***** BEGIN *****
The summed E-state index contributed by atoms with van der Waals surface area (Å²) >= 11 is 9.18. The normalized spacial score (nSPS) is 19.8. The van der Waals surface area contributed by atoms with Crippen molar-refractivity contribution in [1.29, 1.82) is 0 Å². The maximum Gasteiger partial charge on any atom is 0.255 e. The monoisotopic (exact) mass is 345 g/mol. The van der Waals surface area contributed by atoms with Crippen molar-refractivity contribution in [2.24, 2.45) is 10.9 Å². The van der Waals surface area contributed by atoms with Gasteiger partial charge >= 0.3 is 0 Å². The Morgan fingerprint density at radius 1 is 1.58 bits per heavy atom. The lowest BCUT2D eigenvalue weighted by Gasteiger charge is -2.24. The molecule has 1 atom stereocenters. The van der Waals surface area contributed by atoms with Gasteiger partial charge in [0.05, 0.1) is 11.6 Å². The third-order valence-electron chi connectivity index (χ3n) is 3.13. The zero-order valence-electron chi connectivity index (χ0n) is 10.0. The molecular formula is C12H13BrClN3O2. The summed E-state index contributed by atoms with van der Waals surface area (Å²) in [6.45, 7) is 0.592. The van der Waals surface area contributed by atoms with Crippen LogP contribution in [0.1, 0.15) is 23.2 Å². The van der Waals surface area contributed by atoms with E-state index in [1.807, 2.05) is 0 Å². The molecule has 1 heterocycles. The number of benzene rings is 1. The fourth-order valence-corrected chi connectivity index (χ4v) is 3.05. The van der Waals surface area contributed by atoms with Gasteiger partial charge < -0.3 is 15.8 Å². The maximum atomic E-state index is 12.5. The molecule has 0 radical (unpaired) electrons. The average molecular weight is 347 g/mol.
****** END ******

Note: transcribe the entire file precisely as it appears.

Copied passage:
The summed E-state index contributed by atoms with van der Waals surface area (Å²) >= 11 is 9.18. The normalized spacial score (nSPS) is 19.8. The van der Waals surface area contributed by atoms with Crippen molar-refractivity contribution in [1.29, 1.82) is 0 Å². The maximum Gasteiger partial charge on any atom is 0.255 e. The monoisotopic (exact) mass is 345 g/mol. The van der Waals surface area contributed by atoms with Crippen molar-refractivity contribution in [2.24, 2.45) is 10.9 Å². The van der Waals surface area contributed by atoms with Gasteiger partial charge >= 0.3 is 0 Å². The Morgan fingerprint density at radius 1 is 1.58 bits per heavy atom. The lowest BCUT2D eigenvalue weighted by Gasteiger charge is -2.24. The molecule has 1 atom stereocenters. The van der Waals surface area contributed by atoms with Gasteiger partial charge in [0.05, 0.1) is 11.6 Å². The third-order valence-electron chi connectivity index (χ3n) is 3.13. The zero-order valence-electron chi connectivity index (χ0n) is 10.0. The molecular formula is C12H13BrClN3O2. The summed E-state index contributed by atoms with van der Waals surface area (Å²) in [6.45, 7) is 0.592. The van der Waals surface area contributed by atoms with Crippen LogP contribution in [0.1, 0.15) is 23.2 Å². The van der Waals surface area contributed by atoms with E-state index in [1.807, 2.05) is 0 Å². The molecule has 1 heterocycles. The number of benzene rings is 1. The fourth-order valence-corrected chi connectivity index (χ4v) is 3.05. The van der Waals surface area contributed by atoms with Gasteiger partial charge < -0.3 is 15.8 Å². The maximum atomic E-state index is 12.5. The molecule has 0 radical (unpaired) electrons. The average molecular weight is 347 g/mol.